It is an all too familiar scene: patrons travel to a grandiose hall to hear a major symphony orchestra perform on a Thursday-through-Sunday evening. The main attractions include a concerto performance by a critically acclaimed soloist and a symphonic masterpiece by a composer who is most likely long dead. Audience members find their seats and open the program only to discover, much to their dismay, that the concert will begin with an often tolerated but seldom enjoyed world premiere of a newly commissioned work. Everyone sits through this gesture of goodwill and politely applauds, and then the “real” concert begins. The Boston Modern Orchestra Project (BMOP) blatantly addresses this disconnect and is on a quest to eradicate it. This ensemble, founded in 1996 by Artistic Director Gil Rose, is the leading orchestra in the United States dedicated to the performance of new music, and they are quickly setting a new standard for contemporary classical music. One of the ensembles’ most recent composer-centric releases, Lewis Spratlan: Apollo and Daphne Variations (BMOP/sound), proves that new music can be accessible when treated with the same care and attention as the classical giants.
Pulitzer Prize-winning composer Lewis Spratlan’s attractive and intriguing compositional style is both highly accessible and widely appealing— a perfect match for the mission of the BMOP. The CD begins with a 2008 BMOP commissioned work, A Summer’s Day. The first movement, “Hymn to the Summer Solstice,” introduces a simple Celtic-inspired flute melody that permeates the rest of the work and connects the portraits of various scenes throughout the summer day that ensue.
The trombones promptly interrupt the flute mid-phrase and introduce the “Nightmare.” While the material, particularly in the brass parts, contains wild and bombastic writing, these passages are executed with finesse and pristine technique that does not sacrifice integrity of tone for the sake of volume or character.
The ethereal and atmospheric “High Humidity, Moist Sheets” opens with quite possibly some of the most in-tune piccolo playing I have ever heard (I cannot praise the remarkable intonation of this ensemble enough). “Pick-Up Basketball Game at the Park” features the pedestrian sounds of clapping and a basketball bouncing. “Nap” continues to explore unique timbres by assigning the melodic content to what sounds like a trio of horn, english horn, and alto flute, but the ensemble blend is so incredible that it is difficult to discern individual voices.
“At the Computer” continues to demand technical virtuosity of all members of the ensemble, and every individual meets this challenge with apparent ease. Spratlan captures the imagery of “Serene Evening, Soft Breezes, Crickets, and a Distant Storm,” brilliantly with solo woodwind lines accompanied by harmonics in the strings. The piece concludes with the sublime “Starry Night” and completes the journey through the day. Spratlan’s ability to musically conjure these specific scenes provides the audience with an anchor of familiarity while presenting material that is unique in both tonality and formal structure.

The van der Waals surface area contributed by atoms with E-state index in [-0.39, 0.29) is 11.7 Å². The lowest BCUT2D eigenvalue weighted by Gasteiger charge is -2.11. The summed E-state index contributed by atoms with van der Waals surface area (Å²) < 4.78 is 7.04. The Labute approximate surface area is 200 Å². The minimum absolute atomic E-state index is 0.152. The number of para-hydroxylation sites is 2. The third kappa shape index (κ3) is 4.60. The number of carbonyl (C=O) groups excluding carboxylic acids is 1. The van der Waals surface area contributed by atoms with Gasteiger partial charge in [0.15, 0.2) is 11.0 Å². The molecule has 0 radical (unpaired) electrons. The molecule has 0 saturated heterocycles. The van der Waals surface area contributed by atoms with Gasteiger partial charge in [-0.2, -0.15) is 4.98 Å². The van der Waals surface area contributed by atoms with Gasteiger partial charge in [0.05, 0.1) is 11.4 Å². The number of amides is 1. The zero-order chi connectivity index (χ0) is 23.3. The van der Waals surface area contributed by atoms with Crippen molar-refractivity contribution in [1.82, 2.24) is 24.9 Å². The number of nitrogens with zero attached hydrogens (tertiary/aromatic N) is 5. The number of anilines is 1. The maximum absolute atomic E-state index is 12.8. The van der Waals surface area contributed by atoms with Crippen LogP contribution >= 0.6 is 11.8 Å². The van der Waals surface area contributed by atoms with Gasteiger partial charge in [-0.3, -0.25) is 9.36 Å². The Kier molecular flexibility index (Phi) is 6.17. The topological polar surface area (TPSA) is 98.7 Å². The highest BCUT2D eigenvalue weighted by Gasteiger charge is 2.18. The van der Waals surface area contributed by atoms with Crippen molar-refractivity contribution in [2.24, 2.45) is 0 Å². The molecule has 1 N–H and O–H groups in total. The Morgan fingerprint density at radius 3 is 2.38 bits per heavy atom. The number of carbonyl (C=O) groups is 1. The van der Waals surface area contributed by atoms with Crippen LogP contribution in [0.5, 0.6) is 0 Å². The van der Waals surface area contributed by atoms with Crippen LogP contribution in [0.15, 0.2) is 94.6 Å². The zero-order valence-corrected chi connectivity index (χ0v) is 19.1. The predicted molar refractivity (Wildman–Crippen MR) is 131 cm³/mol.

The CD continues with Spratlan’s “Concerto for Saxophone Orchestra (2006)” performed masterfully by Eliot Gattegno. Spratlan conceived this work in the wake of the 2006 Hezbollah-Israeli conflict, and the resulting composition depicts a journey from disorganized chaos to structure and comprehension.
The first movement features the soloist on soprano saxophone as a separate entity from the rest of the ensemble. The saxophone soliloquy acts as an outside commentary and elicits feelings of confusion and disorder. The solo line persists with its puzzled questioning with no regard for the orchestra, and one cannot help but to liken this movement to Charles Ives’s “The Unanswered Question.”
The contrasting second movement, “Ballad for Billy and Mary Virginia,” is a jazz ballad for tenor saxophone that demonstrates Gattegno’s range of stylistic ability. The third movement signals the return of the soprano saxophone voice but in a much more traditional soloist-interacting-with-ensemble fashion. The unification of these two previously separate entities demonstrates how the isolated solo voice can just as easily conform to the rest of the ensemble.
The middle section launches into a John Coltrane bebop-style flurry of notes for both the soloist and the ensemble and showcases the outstanding abilities of both Gattegno and the orchestra. The piece concludes with the soprano saxophone voice emerging from the commotion with a sense of newfound understanding and reconciliation.
The programming of this particular CD is extraordinarily put together; it begins with the most accessible work of the collection, introduces the added component of a soloist, then concludes with the more complex “Apollo and Daphne Variations (1987)” once we are acclimated to Spratlan’s compositional style. Named for the contrasting characters present in this binary 16-bar waltz, each variation takes on a decidedly different persona and invokes late-romantic Germanicism, pointillism, 20th-century French wit, a Soviet revolutionary-style march, and grand fugue. The demands of this work highlight the reasons why the BMOP is a first-rate orchestra: beautiful blend and tone colors throughout the ensemble, pristine intonation, and attention to full ensemble balance.
The stellar orchestral musicians that make up BMOP erase the stigma of the dreaded “newly commissioned work” and provide a performance that is convincingly and genuinely executed, thus enabling the listener to appreciate the works included on this CD on a new level. Gil Rose’s honest belief in the advancement of new orchestral music is readily apparent and challenges listeners to approach these works with a heightened sense of respect and understanding.